Websockets only allow your app to talk with its mothership and its friends, not other apps working locally.

Sure.

They won't allow me to connect two computers behind a NAT with SSH.

Nope, only certain fraction of their output. There is no option to configure them, and sharing policies do not exist.

I was thinking about a way to squeeze few things on one screen; most webapps are designed to work full-screen, at most giving you a chance to open a tab. BTW WebGL is a giant security hole because for years of GPU development no-one imagined that low-level access can be given to an untrusted code.

Great, but 95 in 100 of such innovations are total failures, 99 in 100 break keyboard navigation and accessibility, finally 999 in 1000 have zero personalisation options.

That's not the point; they give me a chance to switch to other, working app and continue using the service/data.


With the exception of BBEdit and Creative Suite 6, I have just about every staple of my Mac OS X environment in my Ubuntu workspace.

Sure, I don't have cool things like Evernote or Writeroom or Text Wrangler. But when I need to hunker down and get the job done, I do have my Eclipse, Emacs, vim, Firefox, Chrome, Thunderbird, LibreOffice, Gimp, Gedit, VLC, etc.

For every app in my Mac OS X dock, there's at least one native substitute on my Ubuntu boot. And it's just more fun to work on sometimes. There are errors you sometimes encounter which are simply easier to debug on a linux terminal than a Mac terminal in my experience.


I use Sublime Text, Intellij, Eclipse, along with LibreOffice, Firefox, terminal, and a handful of other things. I'd be doing the same if I was using a Mac or Windows machine.


> Move to Open Web Standards and you won't have to worry about platforms changing core libraries and breaking all your apps ever again.

Instead the user has to worry about whether or not the many libraries bundled by the webapp are all kept up to date by each and every app developer. Gone will be the days of shared libraries and centrally managed security updates for those. And don't suggest that webapps are secure because they run in a sandbox. Just wait, as more and more people move their work to webapps, more and more flexibility will be demanded. Soon you'll have to pierce sandboxes because AppA needs to throw data to AppB with a little Python script you wrote inbetween. Then the security issues will come, as will the library incompatibilities, and we'll be back where we are now, except the heterogeneous world of today will be replace by a JS monstrosity with browsers playing OSs.


Personally: Web browsers, Emacs, Terminal, LibreOffice occaisionally. That's about it.


And what do you use in the terminal?


Everything that's not a web-browser ;)


Hence "native software" isn't dead.


Well, presumably they just need to provide SurfaceFlinger backends to Qt and Gtk. AIUI, SurfaceFlinger basically gives the app a buffer and an OpenGL library, and the app handles the drawing itself; this is pretty much how Wayland works, and how GTK and Qt on modern X servers work, too. So it's not clear to me that porting to SurfaceFlinger would be such a huge amount of work (no more work, anyway, than porting to Wayland).


A lot of the porting effort would be handled by simply developing a SurfaceFlinger backend for Gtk, in the same way there was (still is?) a DirectFB backend. I'm guessing Qt might be even better suited to such a situation.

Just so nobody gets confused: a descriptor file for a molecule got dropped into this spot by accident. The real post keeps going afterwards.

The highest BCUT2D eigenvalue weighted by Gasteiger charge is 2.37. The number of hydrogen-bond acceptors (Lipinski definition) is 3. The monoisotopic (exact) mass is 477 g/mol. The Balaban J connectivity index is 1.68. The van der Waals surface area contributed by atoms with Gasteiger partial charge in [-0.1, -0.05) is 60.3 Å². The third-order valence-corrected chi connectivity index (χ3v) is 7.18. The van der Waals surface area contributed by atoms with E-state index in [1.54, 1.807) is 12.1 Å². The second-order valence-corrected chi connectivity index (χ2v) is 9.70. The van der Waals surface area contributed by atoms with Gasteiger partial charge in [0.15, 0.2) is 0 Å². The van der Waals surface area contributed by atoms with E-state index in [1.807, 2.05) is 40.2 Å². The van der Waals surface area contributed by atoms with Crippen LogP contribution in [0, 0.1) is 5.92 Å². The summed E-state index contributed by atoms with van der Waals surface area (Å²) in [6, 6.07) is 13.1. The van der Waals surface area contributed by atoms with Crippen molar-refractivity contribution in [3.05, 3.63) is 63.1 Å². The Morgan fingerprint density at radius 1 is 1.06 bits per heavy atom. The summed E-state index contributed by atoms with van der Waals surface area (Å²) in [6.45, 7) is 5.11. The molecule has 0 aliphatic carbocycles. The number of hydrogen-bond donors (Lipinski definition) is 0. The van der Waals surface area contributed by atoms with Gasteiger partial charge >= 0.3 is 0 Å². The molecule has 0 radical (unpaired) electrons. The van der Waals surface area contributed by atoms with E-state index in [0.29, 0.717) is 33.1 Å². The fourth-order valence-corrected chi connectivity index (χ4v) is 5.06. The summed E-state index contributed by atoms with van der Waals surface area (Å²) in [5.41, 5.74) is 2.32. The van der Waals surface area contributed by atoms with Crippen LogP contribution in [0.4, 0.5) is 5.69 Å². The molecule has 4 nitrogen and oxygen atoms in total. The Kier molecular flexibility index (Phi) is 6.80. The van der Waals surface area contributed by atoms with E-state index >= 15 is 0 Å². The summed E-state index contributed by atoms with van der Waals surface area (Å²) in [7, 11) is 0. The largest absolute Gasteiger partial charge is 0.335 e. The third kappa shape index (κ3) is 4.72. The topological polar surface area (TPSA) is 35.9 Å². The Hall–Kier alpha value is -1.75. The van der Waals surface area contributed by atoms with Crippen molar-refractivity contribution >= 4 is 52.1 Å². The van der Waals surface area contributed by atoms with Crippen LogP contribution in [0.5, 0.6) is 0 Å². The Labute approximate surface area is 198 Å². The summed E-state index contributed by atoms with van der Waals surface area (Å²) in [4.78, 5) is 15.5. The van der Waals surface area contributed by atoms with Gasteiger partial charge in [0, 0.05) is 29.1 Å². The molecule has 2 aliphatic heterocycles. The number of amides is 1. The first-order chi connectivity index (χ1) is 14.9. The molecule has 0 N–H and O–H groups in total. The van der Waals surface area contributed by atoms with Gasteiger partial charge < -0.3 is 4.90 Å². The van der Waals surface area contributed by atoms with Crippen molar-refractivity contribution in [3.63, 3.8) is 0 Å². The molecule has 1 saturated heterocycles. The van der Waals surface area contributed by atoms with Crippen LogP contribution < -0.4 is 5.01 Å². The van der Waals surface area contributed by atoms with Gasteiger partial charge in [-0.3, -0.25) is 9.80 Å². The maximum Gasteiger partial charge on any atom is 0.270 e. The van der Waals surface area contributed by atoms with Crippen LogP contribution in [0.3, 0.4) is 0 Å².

Obviously, this doesn't cover particular applications that directly access X11 libraries, but porting the toolkit and recompiling the more 'simple' applications would probably be a decent start.


This article, while entertaining, is not true.

Canonical will not migrate to SurfaceFlinger.

Speaking on behalf of myself here, and making an individual decision to prevent the spreading of FUD.

EDIT: And here is the public announcement of what we are working on that I've been waiting for:

https://wiki.ubuntu.com/MirSpec

http://www.olli-ries.com/mir-unity-qml-unity-apis-unity/

https://lists.ubuntu.com/archives/ubuntu-devel/2013-March/03...


Ah, well this at least confirms my guess. After I read about Mir this morning, I figured this was wrong.


If this happened surely the benefits would be two-edged. Ubuntu/Linux would unlock all the potential of sharing applications of Android, while Google would suddenly gain the ability to run a desktop OS on the android stack.

This is obviously purely theoretical, but would bring the ubiquity of Android to a whole host of new machines if used in a desktop context. That would make the whole experience quite interesting and exciting.


That would actually not be a bad thing. After using Android for a while, I really how applications cooperate so seamlessly using intents. I find myself frequently wanting to use intents on my Linux desktop, both as a user and as a developer. It feels almost like shell pipelines for the whole OS.


The RANDOM bolded words ARE extremely ANNOYING.


They're subheadings, not 'random words'.


Not according to the html they're not.


I only checked the comments for this article to see if I wasn't the only one... Indeed, very annoying!


It is hard to say if Google will abandon its own OS for Android. Completely opposite phenomenon might be happening where Chrome OS comes to phones.


I was expecting a few more positive comments. Forgetting all the caveats and difficulties - if this did happen wouldn't this be a huge win for the Linux desktop in general?